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I want to take photos of a few surfaces (wood floors, bricks, etc.) then print them, matching the colors of the actual object (in whatever the lighting conditions are at the moment) as closely as I am able. (I'm building scale models of things.) I don't have any professional photography equipment, just an old point-and-shoot and I guess my phone. Fwiw, neither of my cameras provide raw image files.

I do have an accurately-enough calibrated monitor and printer. Currently both are set up to render AdobeRGB color data. I tested the printer by printing a variety of pantone color swatches and comparing them to physical paint samples of the same color. The paper I'm printing on is satisfactorily white and opaque, and the printer calibration covers the printer + paper.

But, I'm not sure how to capture the colors accurately with the camera. I'm also not sure how to identify and/or control the color space of the image the camera stores (unnecessary diagram, not worth inlining).

Now, I don't need super high accuracy, just... decently close.

What I am thinking of doing is:

  1. Print a small card with cyan, magenta, yellow, and black gradient strips, each fading to white.
  2. Place the gradient card in the shot.
  3. Set camera white balance to auto, I guess?
  4. Adjust camera settings to get histogram as wide as possible without clipping blacks or whites.
  5. Take picture.
  6. Then, in software, tweak the image until the gradients on the card are correct (according to the software, not the monitor + my eyes), making sure to work and save in the AdobeRGB space.
  7. Print.

So my questions are:

  • Will that work? It seems like it should, except:
    • I feel like my step 6 somehow "cancels out" the ambient lighting conditions (like... since I'm taking a known color, exposing it to arbitrary lighting, then transforming the whole image back to that known color... I can't really explain why I think this it's just a gut feeling... and maybe it's what I want to do anyways since if I print that then view the printout in the same lighting conditions, then that gets reapplied? Although the white balance messes up the lighting anyways... I wish I could state this in a more sensical way :S ).
  • Is there an easier way given equipment limitations?
  • How is it normally done (if I had access to better cameras, color measuring thingies, etc.)?
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    All I can think to say is, "Oh, if only it were that simple". ;)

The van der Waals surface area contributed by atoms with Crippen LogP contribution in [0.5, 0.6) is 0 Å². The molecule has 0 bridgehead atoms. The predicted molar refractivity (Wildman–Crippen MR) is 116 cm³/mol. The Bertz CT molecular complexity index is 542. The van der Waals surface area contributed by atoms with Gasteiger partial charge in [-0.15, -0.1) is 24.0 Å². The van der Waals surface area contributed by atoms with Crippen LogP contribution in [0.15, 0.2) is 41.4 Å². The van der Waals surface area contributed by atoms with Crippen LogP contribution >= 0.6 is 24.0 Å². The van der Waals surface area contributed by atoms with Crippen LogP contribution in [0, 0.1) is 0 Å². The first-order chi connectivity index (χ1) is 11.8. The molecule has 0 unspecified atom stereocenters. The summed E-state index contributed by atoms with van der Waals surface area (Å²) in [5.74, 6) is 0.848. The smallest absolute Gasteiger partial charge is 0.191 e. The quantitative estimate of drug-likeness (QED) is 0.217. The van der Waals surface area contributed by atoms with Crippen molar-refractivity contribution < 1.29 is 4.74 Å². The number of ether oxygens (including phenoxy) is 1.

– Tetsujin
    Oct 20 at 16:06
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    Kind of. First of all, measuring colour by eye is really, really difficult. 2nd, you don't actually know how good [read 'flat'] your lighting is, then you don't know what your camera will do to that. You can't print from AdobeRGB to CMYK with anything other than guesswork & you then look at the print in more uncalibrated lighting. It's tough.
    – Tetsujin
    Oct 20 at 16:15
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    What photo editing program(s) do you have? I'm thinking you could do a post processing white balance adjustment by shooting a calibrated grey card. Better is Macbeth chart color calibration.
    – qrk
    Oct 20 at 16:19
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    Again, it's an unknown. Lighting can be measured for accuracy using a structure known as CRI Colour Rendering Index which is another minefield ;)
    – Tetsujin
    Oct 21 at 8:53
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    Printers simply cannot reproduce even the relatively limited gamut of sRGB, let alone Adobe RGB or Pro RGB [which actually goes outside human perception & cannot be even reproduced on a screen]
    – Tetsujin
    Oct 21 at 16:59
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Lighting is the place to start. You want a very high CRI for color critical work. Tungsten hot lights are the most accessible way to get that.

Second piece is an accurate gray card.

Third piece is a camera that allows setting the white balance off the gray card.

But with a good tungsten bulb, the color temperature will be right at 3200k.

If you use LED’s or fluorescent sources, you won’t have full spectrum and some colors will always be off. Xenon flash/strobe tends to have some variation in temperature, though it provides full spectrum.